Both as a novelist and lyricist, Willy Vlautin writes best about horses, the desert, and poor people struggling to survive on the edges of modern society.
In his 2010 novel “Lean on Pete,” Vlautin is able to dabble in all three themes — a lucrative trifecta for fans of the Portland-based creative.
This month, a movie based on the novel opened across the country to solid reviews. Directed by Andrew Haigh, it was filmed partly in the southeastern Oregon towns of Burns and Hines. It stars Charlie Plummer in a deeply affecting performance, alongside admirable supporting efforts from Steve Buscemi and Chloë Sevigny.
The movie’s plot follows Charley, a teenage boy who endures a difficult home life with a loving but limited father. Charley falls into a summer job at a Portland horse track where he finds responsibility, friendship and plenty of new problems. The quarterhorse “Lean on Pete” isn’t that way, however, and when the manure hits the proverbial fan, both boy and horse head off on an eastward adventure that becomes a battle for survival.
It’s a hard, sparse, beautiful film — something that lovers of the Eastern Oregon landscape and culture will find plenty in common with.
There are plenty of scenes of Charley and Pete wandering through endless southeast Oregon sagebrush, but not triumphantly and confidently like John Wayne or Clint Eastwood. Plummer is hunched, parched and on foot, and “Pete” trails halfheartedly behind. Charley says the “horse ain’t for riding,” a decidedly non-cowboy frame of mind and turn of phrase.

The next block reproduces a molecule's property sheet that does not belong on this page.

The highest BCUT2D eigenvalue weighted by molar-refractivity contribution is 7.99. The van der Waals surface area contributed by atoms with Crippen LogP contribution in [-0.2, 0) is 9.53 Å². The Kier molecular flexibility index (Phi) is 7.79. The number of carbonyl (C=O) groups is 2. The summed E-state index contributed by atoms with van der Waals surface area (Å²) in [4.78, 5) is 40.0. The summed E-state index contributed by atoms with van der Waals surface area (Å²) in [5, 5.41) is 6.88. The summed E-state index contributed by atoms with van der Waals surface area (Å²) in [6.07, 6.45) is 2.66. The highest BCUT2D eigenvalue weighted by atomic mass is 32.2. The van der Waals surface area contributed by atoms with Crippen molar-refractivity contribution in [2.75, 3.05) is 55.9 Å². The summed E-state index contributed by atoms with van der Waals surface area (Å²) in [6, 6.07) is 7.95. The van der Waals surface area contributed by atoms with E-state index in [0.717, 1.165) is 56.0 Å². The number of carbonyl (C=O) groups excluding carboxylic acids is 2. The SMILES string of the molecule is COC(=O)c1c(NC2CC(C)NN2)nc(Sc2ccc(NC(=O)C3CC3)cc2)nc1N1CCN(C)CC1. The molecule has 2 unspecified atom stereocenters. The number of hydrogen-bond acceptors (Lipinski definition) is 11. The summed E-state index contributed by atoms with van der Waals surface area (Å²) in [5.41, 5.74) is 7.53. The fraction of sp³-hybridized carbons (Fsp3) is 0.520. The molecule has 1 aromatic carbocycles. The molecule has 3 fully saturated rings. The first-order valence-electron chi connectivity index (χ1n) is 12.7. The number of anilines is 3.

But far from being an anti-Western, “Lean on Pete” updates the genre with the fears that stoke today’s American imagination. The enemy of the modern American misfit is no longer Indians or grizzly bears — it’s poverty, violence and drugs. No longer are our cowboys flattening out their bedroll for a clear night under the stars, those without a roof overhead are instead crawling into sleeping bags under highway overpasses or vacant lots.
Vlautin has spent his career rethinking and rebuilding literature of the American West, stripping away the mythical grit to remind us of the look and smell of real dirt. It’s not pretty, and parts of “Lean on Pete” are ugly enough to make you look away. It’s only out of a deep desire for something to break right for Charley that the audience can remain engaged.
It is Plummer’s acting that makes the character and film so compelling. If his career continues to catapult toward stardom, his turn in “Lean on Pete” will be remembered as one of the vehicles that sent him to the stratosphere. It’s no small feat to come across so vulnerable yet so brave, so young yet so mature.
The film does have its limitations. A novel is a better medium to fleshing out the character of Pete, allowing the relationship between boy and horse to blossom and develop. That doesn’t quite connect on screen, and Buscemi and Sevigny come and go too quickly to make the necessary impact to push the plot into motion.
But Vlautin’s love and respect for the high desert comes shining through, something many Eastern Oregonians already know well. Vlautin’s band “Richmond Fontaine” has been a staple of the last few Pendleton Round-Up after-parties, and he often stops in town when driving between Portland and the rural, empty places where he likes to escape. There’s more than a little Charley in him.
The film premiered in Harney County on May 11, though as of now it is not scheduled to appear at cinemas in Wildhorse, Hermiston, Walla Walla or Tri-Cities. It is still being shown in Portland and other major American markets, as well as abroad.